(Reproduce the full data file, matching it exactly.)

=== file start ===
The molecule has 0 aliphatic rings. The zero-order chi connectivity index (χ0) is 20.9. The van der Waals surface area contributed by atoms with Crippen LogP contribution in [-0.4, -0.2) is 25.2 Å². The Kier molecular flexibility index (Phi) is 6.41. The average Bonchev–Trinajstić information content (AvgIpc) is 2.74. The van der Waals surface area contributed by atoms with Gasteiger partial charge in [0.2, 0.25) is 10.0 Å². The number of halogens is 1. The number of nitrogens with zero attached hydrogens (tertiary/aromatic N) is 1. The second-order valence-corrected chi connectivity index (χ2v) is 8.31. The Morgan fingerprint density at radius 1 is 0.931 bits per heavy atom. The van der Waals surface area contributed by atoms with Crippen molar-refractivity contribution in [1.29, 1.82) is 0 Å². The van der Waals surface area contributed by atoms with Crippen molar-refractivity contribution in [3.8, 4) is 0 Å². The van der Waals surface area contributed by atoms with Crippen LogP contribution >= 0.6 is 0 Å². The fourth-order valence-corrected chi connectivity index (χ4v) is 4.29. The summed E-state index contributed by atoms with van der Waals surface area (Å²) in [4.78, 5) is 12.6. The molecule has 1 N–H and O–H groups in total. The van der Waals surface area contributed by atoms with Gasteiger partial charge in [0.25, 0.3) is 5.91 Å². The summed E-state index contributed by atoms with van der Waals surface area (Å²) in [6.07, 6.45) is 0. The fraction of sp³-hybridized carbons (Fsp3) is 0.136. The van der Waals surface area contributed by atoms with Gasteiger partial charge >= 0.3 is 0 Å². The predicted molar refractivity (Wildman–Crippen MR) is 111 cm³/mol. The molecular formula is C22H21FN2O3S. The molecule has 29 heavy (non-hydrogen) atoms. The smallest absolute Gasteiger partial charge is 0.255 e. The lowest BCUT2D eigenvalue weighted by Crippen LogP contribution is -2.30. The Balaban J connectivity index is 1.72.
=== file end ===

The molecule has 0 aliphatic rings. The zero-order chi connectivity index (χ0) is 20.9. The van der Waals surface area contributed by atoms with Crippen LogP contribution in [-0.4, -0.2) is 25.2 Å². The Kier molecular flexibility index (Phi) is 6.41. The average Bonchev–Trinajstić information content (AvgIpc) is 2.74. The van der Waals surface area contributed by atoms with Gasteiger partial charge in [0.2, 0.25) is 10.0 Å². The number of halogens is 1. The number of nitrogens with zero attached hydrogens (tertiary/aromatic N) is 1. The second-order valence-corrected chi connectivity index (χ2v) is 8.31. The Morgan fingerprint density at radius 1 is 0.931 bits per heavy atom. The van der Waals surface area contributed by atoms with Crippen molar-refractivity contribution in [1.29, 1.82) is 0 Å². The van der Waals surface area contributed by atoms with Crippen molar-refractivity contribution in [3.8, 4) is 0 Å². The van der Waals surface area contributed by atoms with Crippen LogP contribution >= 0.6 is 0 Å². The fourth-order valence-corrected chi connectivity index (χ4v) is 4.29. The summed E-state index contributed by atoms with van der Waals surface area (Å²) in [4.78, 5) is 12.6. The molecule has 1 N–H and O–H groups in total. The van der Waals surface area contributed by atoms with Gasteiger partial charge in [0.25, 0.3) is 5.91 Å². The summed E-state index contributed by atoms with van der Waals surface area (Å²) in [6.07, 6.45) is 0. The fraction of sp³-hybridized carbons (Fsp3) is 0.136. The van der Waals surface area contributed by atoms with Gasteiger partial charge >= 0.3 is 0 Å². The predicted molar refractivity (Wildman–Crippen MR) is 111 cm³/mol. The molecular formula is C22H21FN2O3S. The molecule has 29 heavy (non-hydrogen) atoms. The smallest absolute Gasteiger partial charge is 0.255 e. The lowest BCUT2D eigenvalue weighted by Crippen LogP contribution is -2.30. The Balaban J connectivity index is 1.72.